--1 Fels-Naptha soap bar
--1 cup Arm & Hammer Super Washing Soda
--1/2 cup Borax

Directions:
--Grate bar of soap and add to saucepan with water. Stir continually over medium-low heat until soap dissolves and is melted.
--Fill a 5 gallon bucket half full of hot tap water.
--Add melted soap, washing soda, and Borax.
--Stir well until all powder is dissolved.
--Fill bucket to top with more hot water. Stir, cover, and let sit overnight to thicken.
--Stir and fill a used, clean, laundry soap dispenser half full with soap and then fill rest of way with water.
--Shake before each use. (will gel).

Optional: You can add 10-15 drops of essential oil per 2 gallons. Add once soap has cooled. lavender, rosemary, tea tree oil.

Yield:
Liquid soap recipe makes 10 gallons.
--Top Load Machine- 5/8 cup per load (approximately.180 loads).
--Front Load Machines- 1/4 cup per load (approximately 640 loads). Arm & Hammer "Super Washing Soda" - in some stores or may be purchased online here (at Meijer.com/walmart.com). Baking Soda will not work, nor will Arm & Hammer Detergent - It must be sodium carbonate!

Recipe cost approx. $2 per batch.


19 posted on 12/01/2011 2:04:09 PM PST by Stand Watch Listen
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To: Olog-hai

Sad thing is these pigs have been more successful in our society than even they could have imagined. Just look at how many people think co-habitating and having children outside of marriage are just hunky dory. It is mindboggling.


20 posted on 12/01/2011 2:59:41 PM PST by Bigg Red (Maryland girl on the Cain Train)
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To: chris_bdba

Sorry, the soap recipe. I already can. I’ve seen the laundry soap recipe but I was hoping for a body soap recipe.


21 posted on 12/01/2011 3:43:03 PM PST by goodwithagun (My gun has killed fewer people than Ted Kennedy's car.)
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To: Hoosier Catholic Momma

Thank-you! We have one of those here.The only ones I had found were online and while nt expensive I am not paying more to have them shipped than they cost!


22 posted on 12/01/2011 7:38:05 PM PST by chris_bdba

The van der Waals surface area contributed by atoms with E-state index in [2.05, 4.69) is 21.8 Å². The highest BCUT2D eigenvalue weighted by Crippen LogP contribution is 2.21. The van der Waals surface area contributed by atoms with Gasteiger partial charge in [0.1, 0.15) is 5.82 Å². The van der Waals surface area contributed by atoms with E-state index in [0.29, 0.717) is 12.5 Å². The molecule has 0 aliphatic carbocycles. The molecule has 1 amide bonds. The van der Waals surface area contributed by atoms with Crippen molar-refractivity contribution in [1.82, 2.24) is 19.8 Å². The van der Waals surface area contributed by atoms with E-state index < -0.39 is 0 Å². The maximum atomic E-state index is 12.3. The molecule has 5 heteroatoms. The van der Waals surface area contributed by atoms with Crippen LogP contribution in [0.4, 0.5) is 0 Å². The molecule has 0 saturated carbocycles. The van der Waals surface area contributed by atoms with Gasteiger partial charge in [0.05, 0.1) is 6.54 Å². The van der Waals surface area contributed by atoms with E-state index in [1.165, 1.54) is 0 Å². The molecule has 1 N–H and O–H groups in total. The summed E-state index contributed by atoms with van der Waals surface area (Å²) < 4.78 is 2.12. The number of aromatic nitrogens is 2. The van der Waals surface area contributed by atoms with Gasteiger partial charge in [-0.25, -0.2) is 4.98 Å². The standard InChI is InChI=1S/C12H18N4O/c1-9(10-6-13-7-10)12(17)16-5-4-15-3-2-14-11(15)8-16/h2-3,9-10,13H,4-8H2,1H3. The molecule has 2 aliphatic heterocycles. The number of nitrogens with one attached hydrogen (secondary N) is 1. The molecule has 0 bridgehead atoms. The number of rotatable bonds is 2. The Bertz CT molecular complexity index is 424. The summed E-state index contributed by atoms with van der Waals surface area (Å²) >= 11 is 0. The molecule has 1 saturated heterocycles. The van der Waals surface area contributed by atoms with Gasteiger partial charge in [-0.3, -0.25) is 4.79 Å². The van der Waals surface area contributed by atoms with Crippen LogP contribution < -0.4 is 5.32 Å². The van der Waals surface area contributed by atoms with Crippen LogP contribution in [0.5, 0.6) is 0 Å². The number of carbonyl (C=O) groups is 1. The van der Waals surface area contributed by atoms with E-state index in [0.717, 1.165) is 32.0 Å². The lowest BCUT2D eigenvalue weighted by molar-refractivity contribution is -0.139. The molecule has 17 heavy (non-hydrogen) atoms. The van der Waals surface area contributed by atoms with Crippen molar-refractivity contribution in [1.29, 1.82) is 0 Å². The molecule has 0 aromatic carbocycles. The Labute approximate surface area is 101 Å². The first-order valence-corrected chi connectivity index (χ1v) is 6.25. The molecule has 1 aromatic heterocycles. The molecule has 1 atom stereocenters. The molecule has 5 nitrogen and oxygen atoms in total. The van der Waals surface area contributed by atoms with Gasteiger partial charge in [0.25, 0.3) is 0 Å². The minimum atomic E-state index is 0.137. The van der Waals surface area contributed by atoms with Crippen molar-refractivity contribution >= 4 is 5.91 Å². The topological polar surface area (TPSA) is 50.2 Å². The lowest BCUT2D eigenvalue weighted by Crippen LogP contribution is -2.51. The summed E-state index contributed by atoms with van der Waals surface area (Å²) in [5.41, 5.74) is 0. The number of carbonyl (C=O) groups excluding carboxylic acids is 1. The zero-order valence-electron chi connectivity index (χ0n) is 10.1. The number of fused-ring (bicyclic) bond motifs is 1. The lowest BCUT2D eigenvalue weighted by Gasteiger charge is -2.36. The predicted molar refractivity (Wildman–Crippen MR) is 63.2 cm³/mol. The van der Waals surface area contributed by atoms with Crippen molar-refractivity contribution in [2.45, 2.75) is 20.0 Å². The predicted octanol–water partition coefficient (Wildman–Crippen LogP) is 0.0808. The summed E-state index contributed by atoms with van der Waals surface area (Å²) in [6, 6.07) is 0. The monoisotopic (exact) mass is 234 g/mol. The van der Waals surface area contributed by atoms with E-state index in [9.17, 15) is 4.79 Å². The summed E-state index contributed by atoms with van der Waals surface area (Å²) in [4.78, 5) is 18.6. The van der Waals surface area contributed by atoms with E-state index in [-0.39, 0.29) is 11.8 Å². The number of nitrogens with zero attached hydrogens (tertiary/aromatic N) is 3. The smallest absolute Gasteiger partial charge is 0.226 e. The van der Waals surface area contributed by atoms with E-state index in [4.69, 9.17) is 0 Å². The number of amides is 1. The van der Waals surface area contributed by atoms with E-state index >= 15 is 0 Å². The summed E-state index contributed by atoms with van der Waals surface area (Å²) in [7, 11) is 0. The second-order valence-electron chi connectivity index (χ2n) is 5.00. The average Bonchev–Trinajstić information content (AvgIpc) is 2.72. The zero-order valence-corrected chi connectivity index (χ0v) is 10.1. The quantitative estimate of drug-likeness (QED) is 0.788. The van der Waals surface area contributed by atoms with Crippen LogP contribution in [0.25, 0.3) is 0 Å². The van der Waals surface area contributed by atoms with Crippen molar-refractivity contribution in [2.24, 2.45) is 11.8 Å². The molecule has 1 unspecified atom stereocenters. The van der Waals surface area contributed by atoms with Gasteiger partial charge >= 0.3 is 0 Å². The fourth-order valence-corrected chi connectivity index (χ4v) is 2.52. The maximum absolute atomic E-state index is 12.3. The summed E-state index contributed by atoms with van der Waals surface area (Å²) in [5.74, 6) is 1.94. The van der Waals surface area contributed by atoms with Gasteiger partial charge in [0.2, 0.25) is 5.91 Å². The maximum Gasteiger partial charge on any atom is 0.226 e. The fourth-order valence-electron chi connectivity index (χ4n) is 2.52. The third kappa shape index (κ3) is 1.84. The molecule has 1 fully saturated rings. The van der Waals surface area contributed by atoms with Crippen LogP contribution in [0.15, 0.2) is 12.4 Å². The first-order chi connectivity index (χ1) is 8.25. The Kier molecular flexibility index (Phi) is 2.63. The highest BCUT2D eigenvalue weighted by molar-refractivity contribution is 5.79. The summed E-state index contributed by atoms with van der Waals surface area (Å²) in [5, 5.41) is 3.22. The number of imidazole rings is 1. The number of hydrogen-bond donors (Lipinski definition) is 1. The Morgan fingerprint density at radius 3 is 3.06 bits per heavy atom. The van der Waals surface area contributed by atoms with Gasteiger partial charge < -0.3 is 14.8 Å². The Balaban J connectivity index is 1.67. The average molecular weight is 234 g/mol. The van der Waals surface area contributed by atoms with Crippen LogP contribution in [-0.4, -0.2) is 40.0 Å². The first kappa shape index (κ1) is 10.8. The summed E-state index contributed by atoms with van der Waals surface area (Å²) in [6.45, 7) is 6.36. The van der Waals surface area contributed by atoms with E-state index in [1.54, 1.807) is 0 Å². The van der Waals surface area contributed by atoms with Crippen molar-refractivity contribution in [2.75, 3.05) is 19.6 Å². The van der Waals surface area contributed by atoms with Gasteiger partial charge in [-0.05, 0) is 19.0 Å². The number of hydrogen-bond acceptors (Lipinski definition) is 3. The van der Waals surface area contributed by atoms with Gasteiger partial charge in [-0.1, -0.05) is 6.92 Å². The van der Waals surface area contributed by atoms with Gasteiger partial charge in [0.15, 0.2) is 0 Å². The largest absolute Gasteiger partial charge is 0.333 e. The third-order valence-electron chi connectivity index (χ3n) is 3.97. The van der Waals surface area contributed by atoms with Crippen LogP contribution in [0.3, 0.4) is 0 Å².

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To: goodwithagun

Don’t have one of those but do a little searching online there are many many recipes out there I’m sure that will come up too.I just wait until Perlier is BOGO like now and buy their honey.


23 posted on 12/01/2011 7:44:44 PM PST by chris_bdba
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To: Stand Watch Listen

I do use 1.2 c site vinegar instead of fabric softener.I also have a recipe for fabric softener but haven’t tired it yet:

home made fabric softner
2 cups cheap hair conditioner ( i got 2 bottles at the dollar store) 1 bottle is roughly 2 cups...
3 cups white vinegar
6 cups water
I mixed the conditioner and the water together first...shake well....then added the vinegar and your done....if you add all together and then mix, the vinegar makes it really foamy...


24 posted on 12/01/2011 7:48:43 PM PST by chris_bdba
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To: Stand Watch Listen

I do use 1/2 c white vinegar instead of fabric softener.I also have a recipe for fabric softener but haven’t tired it yet:

home made fabric softener
2 cups cheap hair conditioner ( i got 2 bottles at the dollar store) 1 bottle is roughly 2 cups...
3 cups white vinegar
6 cups water
I mixed the conditioner and the water together first...shake well....then added the vinegar and your done....if you add all together and then mix, the vinegar makes it really foamy...


25 posted on 12/01/2011 7:49:13 PM PST by chris_bdba
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To: Hoosier Catholic Momma

I just started with my first batch last week but was told if you do aprox. 8 loads per week it lasts about 9 months. :)


26 posted on 12/01/2011 8:25:31 PM PST by AirForceMom (Molon Labe)